A Chinese official surprised the Trump administration by announcing plans to increase purchases of American soybeans in an Oval Office meeting with President Donald Trump, a senior U.S. official said Thursday as a round of trade talks concluded without a deal.
“Yes. The answer is yes. It was a surprise announcement in the sense I didn’t know about it until a very short time before,” U.S. Trade Representative Robert Lighthizer told Roll Call during a briefing with a group of reporters following several of days of talks with Chinese officials.
The announcement set off confusion inside the West Wing, with senior aides initially unsure whether the Chinese official indicated his government would increase its daily buys of U.S. soybeans to 5 million bushels or “tons,” as Trump himself said after the official made the announcement while seated across from his customary seat behind the Resolute Desk.
Trump told reporters the Chinese official had said “per day,” but reporters who were in the Oval Office and closely reviewed the audio determined the Chinese official said “today,” meaning they were announcing it on Thursday.
The confusion was clarified a couple hours after the Oval Office scene, with a White House official saying the “Chinese will purchase 5 million MT of soybeans,” using shorthand for metric tons.
The Chinese are expected to ramp up their soybean purchases via a series of individual buys rather than a single purchase, the official said.
The Chinese delegation chose to extend Trump an olive branch during the Oval Office meeting, and the president seemed impressed. “That’s going to make our farmers happy. That’s a lot of soybeans,” he quipped.
But that was the only scant detail either side was willing to divulge about the high-stakes talks ahead of a March 1 deadline for a deal. If significant progress is not made or no pact is in place, U.S. tariffs on Chinese imports will increase substantially.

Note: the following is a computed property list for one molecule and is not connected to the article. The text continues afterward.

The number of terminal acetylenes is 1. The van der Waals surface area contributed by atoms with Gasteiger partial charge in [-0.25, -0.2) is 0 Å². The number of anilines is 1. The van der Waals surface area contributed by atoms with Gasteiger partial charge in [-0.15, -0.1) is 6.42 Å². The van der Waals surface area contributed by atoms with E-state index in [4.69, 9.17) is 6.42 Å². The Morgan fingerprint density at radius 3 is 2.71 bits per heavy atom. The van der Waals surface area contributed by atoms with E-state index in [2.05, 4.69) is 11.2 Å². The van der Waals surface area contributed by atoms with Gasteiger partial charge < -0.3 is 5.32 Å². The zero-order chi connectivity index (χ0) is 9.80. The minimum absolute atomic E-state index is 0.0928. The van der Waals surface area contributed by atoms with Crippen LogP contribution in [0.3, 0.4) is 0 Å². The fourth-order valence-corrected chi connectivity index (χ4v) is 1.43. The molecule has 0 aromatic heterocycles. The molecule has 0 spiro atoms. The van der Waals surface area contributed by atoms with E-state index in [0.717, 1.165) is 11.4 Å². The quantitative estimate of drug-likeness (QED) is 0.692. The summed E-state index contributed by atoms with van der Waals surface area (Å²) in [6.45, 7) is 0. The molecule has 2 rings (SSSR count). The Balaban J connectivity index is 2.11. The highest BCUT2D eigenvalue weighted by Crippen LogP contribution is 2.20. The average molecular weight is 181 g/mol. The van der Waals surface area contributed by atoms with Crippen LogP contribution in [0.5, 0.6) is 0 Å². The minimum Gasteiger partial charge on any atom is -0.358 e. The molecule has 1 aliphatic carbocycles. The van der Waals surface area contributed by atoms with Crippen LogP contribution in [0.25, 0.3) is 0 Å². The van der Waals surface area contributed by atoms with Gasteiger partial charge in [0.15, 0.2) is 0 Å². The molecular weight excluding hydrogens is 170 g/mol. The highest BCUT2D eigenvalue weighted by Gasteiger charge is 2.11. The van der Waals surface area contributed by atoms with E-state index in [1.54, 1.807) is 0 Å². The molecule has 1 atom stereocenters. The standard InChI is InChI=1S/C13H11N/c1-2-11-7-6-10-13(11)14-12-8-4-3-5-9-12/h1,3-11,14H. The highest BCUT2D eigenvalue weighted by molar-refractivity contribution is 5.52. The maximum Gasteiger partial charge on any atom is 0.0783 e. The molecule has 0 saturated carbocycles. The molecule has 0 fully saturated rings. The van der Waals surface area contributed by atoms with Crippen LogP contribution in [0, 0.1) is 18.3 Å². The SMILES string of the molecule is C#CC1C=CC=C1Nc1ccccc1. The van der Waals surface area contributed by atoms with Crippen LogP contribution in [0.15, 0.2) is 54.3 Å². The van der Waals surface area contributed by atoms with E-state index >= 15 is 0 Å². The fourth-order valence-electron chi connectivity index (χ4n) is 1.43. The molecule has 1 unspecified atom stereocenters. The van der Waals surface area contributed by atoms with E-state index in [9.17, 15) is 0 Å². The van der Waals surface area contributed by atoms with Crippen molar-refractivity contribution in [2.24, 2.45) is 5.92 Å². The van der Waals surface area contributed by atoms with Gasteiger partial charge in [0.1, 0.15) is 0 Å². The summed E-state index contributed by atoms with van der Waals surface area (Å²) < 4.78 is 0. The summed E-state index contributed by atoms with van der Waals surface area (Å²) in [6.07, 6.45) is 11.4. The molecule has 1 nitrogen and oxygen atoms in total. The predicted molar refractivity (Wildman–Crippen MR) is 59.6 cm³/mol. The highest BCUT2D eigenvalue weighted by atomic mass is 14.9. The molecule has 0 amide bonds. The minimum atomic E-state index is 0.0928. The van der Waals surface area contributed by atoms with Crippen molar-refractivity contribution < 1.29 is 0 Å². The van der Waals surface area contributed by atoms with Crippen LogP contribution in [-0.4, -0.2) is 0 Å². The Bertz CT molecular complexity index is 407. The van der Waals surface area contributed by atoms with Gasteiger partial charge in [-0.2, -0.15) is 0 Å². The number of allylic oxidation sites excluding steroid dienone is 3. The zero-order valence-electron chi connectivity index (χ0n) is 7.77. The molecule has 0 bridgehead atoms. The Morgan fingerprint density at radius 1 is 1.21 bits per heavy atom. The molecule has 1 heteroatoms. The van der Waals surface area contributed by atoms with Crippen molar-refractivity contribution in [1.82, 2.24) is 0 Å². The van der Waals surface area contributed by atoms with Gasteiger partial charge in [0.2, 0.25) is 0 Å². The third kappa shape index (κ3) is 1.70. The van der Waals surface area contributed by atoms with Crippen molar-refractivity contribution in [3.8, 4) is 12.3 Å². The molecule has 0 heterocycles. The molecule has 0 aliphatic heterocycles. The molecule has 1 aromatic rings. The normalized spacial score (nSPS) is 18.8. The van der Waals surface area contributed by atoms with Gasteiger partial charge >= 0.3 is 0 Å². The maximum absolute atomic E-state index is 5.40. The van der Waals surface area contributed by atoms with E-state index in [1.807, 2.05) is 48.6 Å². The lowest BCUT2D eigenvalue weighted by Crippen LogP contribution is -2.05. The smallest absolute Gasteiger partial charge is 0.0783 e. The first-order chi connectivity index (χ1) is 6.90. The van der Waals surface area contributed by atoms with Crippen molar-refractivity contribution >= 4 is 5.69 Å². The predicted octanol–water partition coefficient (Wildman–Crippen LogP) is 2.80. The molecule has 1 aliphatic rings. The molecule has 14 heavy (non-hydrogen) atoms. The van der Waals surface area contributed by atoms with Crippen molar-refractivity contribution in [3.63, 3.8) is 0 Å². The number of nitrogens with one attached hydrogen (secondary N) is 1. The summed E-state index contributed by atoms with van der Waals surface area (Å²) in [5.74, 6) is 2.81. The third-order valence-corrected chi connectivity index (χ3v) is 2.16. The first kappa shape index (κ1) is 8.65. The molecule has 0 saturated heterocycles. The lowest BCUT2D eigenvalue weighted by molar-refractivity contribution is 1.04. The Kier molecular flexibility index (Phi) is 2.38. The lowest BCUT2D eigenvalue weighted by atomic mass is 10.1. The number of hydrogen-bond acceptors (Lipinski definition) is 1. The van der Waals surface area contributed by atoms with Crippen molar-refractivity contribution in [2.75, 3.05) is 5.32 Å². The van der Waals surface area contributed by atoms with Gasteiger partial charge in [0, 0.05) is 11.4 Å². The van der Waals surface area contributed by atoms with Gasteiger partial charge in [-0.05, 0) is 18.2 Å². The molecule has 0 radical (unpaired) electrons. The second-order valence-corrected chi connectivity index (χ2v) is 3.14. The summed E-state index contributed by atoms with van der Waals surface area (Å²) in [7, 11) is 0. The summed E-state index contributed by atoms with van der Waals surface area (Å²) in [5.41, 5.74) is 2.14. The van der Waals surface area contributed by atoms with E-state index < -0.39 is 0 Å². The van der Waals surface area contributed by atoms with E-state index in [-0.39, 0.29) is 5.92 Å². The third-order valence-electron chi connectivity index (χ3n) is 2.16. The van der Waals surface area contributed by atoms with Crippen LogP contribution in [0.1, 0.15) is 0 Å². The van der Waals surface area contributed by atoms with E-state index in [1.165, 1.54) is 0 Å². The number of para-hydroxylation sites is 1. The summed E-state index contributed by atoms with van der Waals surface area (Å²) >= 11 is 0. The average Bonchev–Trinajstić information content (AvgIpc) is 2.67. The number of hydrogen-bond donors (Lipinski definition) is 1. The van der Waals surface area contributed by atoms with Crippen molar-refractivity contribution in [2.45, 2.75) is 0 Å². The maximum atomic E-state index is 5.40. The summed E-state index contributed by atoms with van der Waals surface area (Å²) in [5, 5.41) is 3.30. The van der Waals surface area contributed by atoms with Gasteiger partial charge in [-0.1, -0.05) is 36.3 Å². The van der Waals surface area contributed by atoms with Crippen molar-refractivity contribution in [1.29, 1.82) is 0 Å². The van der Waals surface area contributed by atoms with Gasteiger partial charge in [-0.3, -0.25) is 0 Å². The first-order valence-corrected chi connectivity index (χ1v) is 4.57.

Lighthizer and Lawrence Kudlow, Trump’s top economic adviser, were mostly tight-lipped during a pen-and-pad briefing with reporters late Thursday afternoon. And, as often happens in the Trump White House, they sent conflicting signals.
“Will we have an agreement? I don’t know,” Lighthizer said, though he stressed he rarely expresses either optimism or pessimism about such talks.
But an hour earlier, the president declared “tremendous progress.”
Lighthizer did make clear that any potential trade pact reached with China would be a bilateral one that would not be sent to Capitol Hill for congressional approval.
Time and again as he went around the Roosevelt Room’s long table, Trump’s top trade negotiator made clear his boss will make any and all crucial decisions and ultimately decide whether he puts his signature on a final pact.
Will Trump go to China to try to seal the deal with Chinese President Xi Jinping, with whom he often boasts about having a close relationship? “He’ll certainly make his own decision,” the trade representative said.
Finally, Lighthizer shined a light on the administration’s internal deliberations.
“The president is very closely involved in these negotiations,” he said. “He’ll make the decisions.”
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